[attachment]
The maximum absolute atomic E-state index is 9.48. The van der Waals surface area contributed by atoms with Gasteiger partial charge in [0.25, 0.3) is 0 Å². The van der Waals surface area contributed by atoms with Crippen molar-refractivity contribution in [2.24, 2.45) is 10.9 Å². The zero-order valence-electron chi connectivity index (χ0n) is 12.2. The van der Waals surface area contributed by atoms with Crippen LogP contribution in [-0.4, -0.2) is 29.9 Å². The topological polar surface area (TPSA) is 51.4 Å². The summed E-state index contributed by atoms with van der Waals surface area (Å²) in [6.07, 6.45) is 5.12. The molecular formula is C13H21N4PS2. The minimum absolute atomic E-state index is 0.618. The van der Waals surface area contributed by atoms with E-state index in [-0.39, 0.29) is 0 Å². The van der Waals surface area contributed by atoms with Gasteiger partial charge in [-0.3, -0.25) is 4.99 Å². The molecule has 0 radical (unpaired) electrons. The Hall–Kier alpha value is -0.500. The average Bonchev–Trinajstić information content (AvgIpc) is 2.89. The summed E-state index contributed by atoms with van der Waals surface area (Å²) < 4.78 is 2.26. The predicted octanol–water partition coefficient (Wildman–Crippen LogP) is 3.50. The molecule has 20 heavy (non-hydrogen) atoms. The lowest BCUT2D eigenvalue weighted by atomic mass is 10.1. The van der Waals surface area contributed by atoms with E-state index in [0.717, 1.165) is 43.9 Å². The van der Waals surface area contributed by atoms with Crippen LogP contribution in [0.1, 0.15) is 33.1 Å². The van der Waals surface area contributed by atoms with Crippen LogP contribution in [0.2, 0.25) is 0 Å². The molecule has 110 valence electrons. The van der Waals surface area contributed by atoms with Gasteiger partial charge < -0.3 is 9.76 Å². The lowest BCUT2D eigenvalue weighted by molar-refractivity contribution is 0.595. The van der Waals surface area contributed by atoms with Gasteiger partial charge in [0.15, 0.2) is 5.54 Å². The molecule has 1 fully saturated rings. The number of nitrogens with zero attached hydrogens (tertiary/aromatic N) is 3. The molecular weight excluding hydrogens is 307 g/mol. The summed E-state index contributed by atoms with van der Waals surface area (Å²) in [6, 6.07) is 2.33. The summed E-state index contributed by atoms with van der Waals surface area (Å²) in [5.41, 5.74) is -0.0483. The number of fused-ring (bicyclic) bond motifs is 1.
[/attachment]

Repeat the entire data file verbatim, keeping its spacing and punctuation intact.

The maximum absolute atomic E-state index is 9.48. The van der Waals surface area contributed by atoms with Gasteiger partial charge in [0.25, 0.3) is 0 Å². The van der Waals surface area contributed by atoms with Crippen molar-refractivity contribution in [2.24, 2.45) is 10.9 Å². The zero-order valence-electron chi connectivity index (χ0n) is 12.2. The van der Waals surface area contributed by atoms with Crippen LogP contribution in [-0.4, -0.2) is 29.9 Å². The topological polar surface area (TPSA) is 51.4 Å². The summed E-state index contributed by atoms with van der Waals surface area (Å²) in [6.07, 6.45) is 5.12. The molecular formula is C13H21N4PS2. The minimum absolute atomic E-state index is 0.618. The van der Waals surface area contributed by atoms with E-state index in [-0.39, 0.29) is 0 Å². The van der Waals surface area contributed by atoms with Gasteiger partial charge in [-0.3, -0.25) is 4.99 Å². The molecule has 0 radical (unpaired) electrons. The Hall–Kier alpha value is -0.500. The average Bonchev–Trinajstić information content (AvgIpc) is 2.89. The summed E-state index contributed by atoms with van der Waals surface area (Å²) < 4.78 is 2.26. The predicted octanol–water partition coefficient (Wildman–Crippen LogP) is 3.50. The molecule has 20 heavy (non-hydrogen) atoms. The lowest BCUT2D eigenvalue weighted by atomic mass is 10.1. The van der Waals surface area contributed by atoms with E-state index in [0.717, 1.165) is 43.9 Å². The van der Waals surface area contributed by atoms with Crippen LogP contribution in [0.1, 0.15) is 33.1 Å². The van der Waals surface area contributed by atoms with Crippen LogP contribution in [0.2, 0.25) is 0 Å². The molecule has 110 valence electrons. The van der Waals surface area contributed by atoms with Gasteiger partial charge < -0.3 is 9.76 Å². The lowest BCUT2D eigenvalue weighted by molar-refractivity contribution is 0.595. The van der Waals surface area contributed by atoms with Gasteiger partial charge in [0.15, 0.2) is 5.54 Å². The molecule has 1 fully saturated rings. The number of nitrogens with zero attached hydrogens (tertiary/aromatic N) is 3. The molecular weight excluding hydrogens is 307 g/mol. The summed E-state index contributed by atoms with van der Waals surface area (Å²) in [6, 6.07) is 2.33. The summed E-state index contributed by atoms with van der Waals surface area (Å²) in [5.41, 5.74) is -0.0483. The number of fused-ring (bicyclic) bond motifs is 1.